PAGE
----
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    To put it crudely, but perhaps more understandably, I thought Blockbuster sucked. I don't see anything "sloppy" about NetFlix at all. If I had any problems with them, I wouldn't have two accounts for eight DVDs at a time.

    As much as I have enjoyed D*, they have lied to me, supplied me with terrible equipment, argued with me for no discernible reason, allowed horrible installations, wrecked some of my equipment with bad downloads, the list goes on and on. And before anyone asks why I stay with them, they are the best of a bunch of poor choices, in my opinion. All that said, they have always received my bills on time and have no complaints with me. When comparing the two services, NetFlix is the winner. A better run company, a model for the future.

    Rich
     
  13. hdtvfan0001

    hdtvfan0001 Well-Known Member

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    I'll give ya point one....no doubt they didn't do it right, and lost out accordingly.

    With NetFlix having all its eggs in one basket, I disagree on the better run company....its a simpler model with less opportunities for the future.

    If NetFlix is betting the whole enchilada on streaming...and a clear trend toward bandwidth controls and ceilings...they may grow hungry down the road.

    Alot is very unpredictable in the content market these days.
     
  14. Rich

    Rich DBSTalk Club DBSTalk Club

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    That's really up to you. I've been watching TV series for months, and am presently watching CSI: Miami. It's very interesting to watch a series evolve. I don't get that many movies from NetFlix, but I suppose I'll run out of old TV series to watch sometime in the future and then I'll have to reevaluate my NetFlix subscription. But, by that time, NetFlix will be mostly a streaming service and I already have about 10 streaming devices in the house that provide better PQ than D* does at a fraction of the cost. Things are changing faster than I expected, as witnessed by this thread.

    Rich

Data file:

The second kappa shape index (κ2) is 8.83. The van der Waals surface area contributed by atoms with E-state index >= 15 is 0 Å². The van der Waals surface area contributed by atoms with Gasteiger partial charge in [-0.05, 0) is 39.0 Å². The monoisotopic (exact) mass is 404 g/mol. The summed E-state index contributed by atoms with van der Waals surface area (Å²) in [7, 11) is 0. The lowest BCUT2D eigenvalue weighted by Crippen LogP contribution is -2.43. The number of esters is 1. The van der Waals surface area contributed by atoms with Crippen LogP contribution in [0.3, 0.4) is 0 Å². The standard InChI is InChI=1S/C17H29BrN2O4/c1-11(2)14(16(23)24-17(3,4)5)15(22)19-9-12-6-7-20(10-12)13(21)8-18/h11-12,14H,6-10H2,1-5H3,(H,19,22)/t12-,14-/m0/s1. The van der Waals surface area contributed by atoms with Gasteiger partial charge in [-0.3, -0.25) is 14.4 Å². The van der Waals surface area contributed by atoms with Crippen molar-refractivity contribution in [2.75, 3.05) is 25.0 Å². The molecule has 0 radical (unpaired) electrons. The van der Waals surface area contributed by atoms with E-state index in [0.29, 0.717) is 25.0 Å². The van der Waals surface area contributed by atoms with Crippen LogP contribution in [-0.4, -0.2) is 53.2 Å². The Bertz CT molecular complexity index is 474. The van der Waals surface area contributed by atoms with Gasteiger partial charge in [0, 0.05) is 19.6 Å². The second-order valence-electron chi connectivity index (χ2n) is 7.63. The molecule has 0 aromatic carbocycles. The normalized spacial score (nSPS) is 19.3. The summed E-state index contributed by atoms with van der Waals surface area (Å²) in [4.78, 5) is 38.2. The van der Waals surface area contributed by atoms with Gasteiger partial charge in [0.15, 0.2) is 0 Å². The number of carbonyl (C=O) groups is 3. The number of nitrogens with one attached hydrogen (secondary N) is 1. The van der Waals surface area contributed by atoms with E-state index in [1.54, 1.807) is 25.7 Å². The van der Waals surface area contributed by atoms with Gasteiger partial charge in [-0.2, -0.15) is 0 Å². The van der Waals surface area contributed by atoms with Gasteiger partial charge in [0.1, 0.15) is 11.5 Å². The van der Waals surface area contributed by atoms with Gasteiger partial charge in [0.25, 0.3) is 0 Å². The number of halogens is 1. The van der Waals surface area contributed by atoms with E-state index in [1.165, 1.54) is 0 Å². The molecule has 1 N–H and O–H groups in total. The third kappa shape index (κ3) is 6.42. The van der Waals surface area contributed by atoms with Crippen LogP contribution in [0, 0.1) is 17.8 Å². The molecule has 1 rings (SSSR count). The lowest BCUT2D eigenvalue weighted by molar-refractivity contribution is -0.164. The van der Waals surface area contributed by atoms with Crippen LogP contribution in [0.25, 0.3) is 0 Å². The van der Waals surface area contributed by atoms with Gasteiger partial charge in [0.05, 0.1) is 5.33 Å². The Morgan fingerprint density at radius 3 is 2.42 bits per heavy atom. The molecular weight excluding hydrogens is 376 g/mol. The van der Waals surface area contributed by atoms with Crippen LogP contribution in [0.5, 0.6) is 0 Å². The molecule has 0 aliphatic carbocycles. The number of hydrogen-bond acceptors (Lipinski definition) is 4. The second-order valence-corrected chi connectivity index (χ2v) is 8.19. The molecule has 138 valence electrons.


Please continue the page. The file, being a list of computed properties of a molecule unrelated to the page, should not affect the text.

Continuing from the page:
15. raott

    raott Hall Of Fame

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    If bandwidth ceilings come in to play, the ONLY companies what will be able to thrive in a streaming VOD business model are cable/fios companies --- not D*, not Dish nor Netflix, Amazon, Apple, Blockbuster etc who are all dependent on cable for delivery.

    If cable institutes caps, they will have a clear competitive advantage over both D* or Dish. However, with that said, IMO, even if caps are in place, there will always be a tier with unlimited access.
     
  16. Rich

    Rich DBSTalk Club DBSTalk Club

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    And terrible management decisions.

    Rich
     
  17. hdtvfan0001

    hdtvfan0001 Well-Known Member

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    really?

    So if you can only download certain quantities of content per month...that won't impact streamed services...hmmmm...interesting....but also totally wrong of course. Also, there will likely indeed be that "top tier" for bandwidth...just almost no one willing to pay for it.
     
  18. raott

    raott Hall Of Fame

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    I have no idea what you are reading but that is not what I wrote. In fact, it is completely opposite of what I wrote.
     
  19. hdtvfan0001

    hdtvfan0001 Well-Known Member

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    So you assume I'm debating your point???...or perhaps maybe it was agreeing/confirming it...it happens.
     
  20. raott

    raott Hall Of Fame

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    You put a "really?" right before your paragraph.

    I dont think anyone with an objective view would believe you were agreeing with what I wrote. You misread what I wrote, period.